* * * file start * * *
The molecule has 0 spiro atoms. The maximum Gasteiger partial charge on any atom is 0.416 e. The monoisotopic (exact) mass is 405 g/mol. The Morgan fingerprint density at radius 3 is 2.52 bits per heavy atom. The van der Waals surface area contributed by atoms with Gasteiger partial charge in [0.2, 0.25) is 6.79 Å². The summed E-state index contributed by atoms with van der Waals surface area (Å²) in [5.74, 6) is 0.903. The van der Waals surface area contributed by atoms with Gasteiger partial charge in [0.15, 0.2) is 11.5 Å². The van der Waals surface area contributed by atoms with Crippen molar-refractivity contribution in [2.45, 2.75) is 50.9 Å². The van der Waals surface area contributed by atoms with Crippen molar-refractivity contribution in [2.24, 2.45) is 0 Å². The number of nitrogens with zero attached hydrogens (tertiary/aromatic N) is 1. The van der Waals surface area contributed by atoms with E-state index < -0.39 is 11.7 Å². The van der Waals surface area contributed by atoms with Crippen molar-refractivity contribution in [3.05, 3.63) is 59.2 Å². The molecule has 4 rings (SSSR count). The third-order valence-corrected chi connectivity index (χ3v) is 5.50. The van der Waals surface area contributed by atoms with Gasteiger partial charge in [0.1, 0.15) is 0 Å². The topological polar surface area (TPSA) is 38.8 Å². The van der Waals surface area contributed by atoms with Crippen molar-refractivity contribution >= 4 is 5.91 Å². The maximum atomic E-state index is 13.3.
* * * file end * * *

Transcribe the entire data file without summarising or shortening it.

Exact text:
The molecule has 0 spiro atoms. The maximum Gasteiger partial charge on any atom is 0.416 e. The monoisotopic (exact) mass is 405 g/mol. The Morgan fingerprint density at radius 3 is 2.52 bits per heavy atom. The van der Waals surface area contributed by atoms with Gasteiger partial charge in [0.2, 0.25) is 6.79 Å². The summed E-state index contributed by atoms with van der Waals surface area (Å²) in [5.74, 6) is 0.903. The van der Waals surface area contributed by atoms with Gasteiger partial charge in [0.15, 0.2) is 11.5 Å². The van der Waals surface area contributed by atoms with Crippen molar-refractivity contribution in [2.45, 2.75) is 50.9 Å². The van der Waals surface area contributed by atoms with Crippen molar-refractivity contribution in [2.24, 2.45) is 0 Å². The number of nitrogens with zero attached hydrogens (tertiary/aromatic N) is 1. The van der Waals surface area contributed by atoms with E-state index < -0.39 is 11.7 Å². The van der Waals surface area contributed by atoms with Crippen molar-refractivity contribution in [3.05, 3.63) is 59.2 Å². The molecule has 4 rings (SSSR count). The third-order valence-corrected chi connectivity index (χ3v) is 5.50. The van der Waals surface area contributed by atoms with Gasteiger partial charge in [0.1, 0.15) is 0 Å². The topological polar surface area (TPSA) is 38.8 Å². The van der Waals surface area contributed by atoms with Crippen molar-refractivity contribution >= 4 is 5.91 Å². The maximum atomic E-state index is 13.3.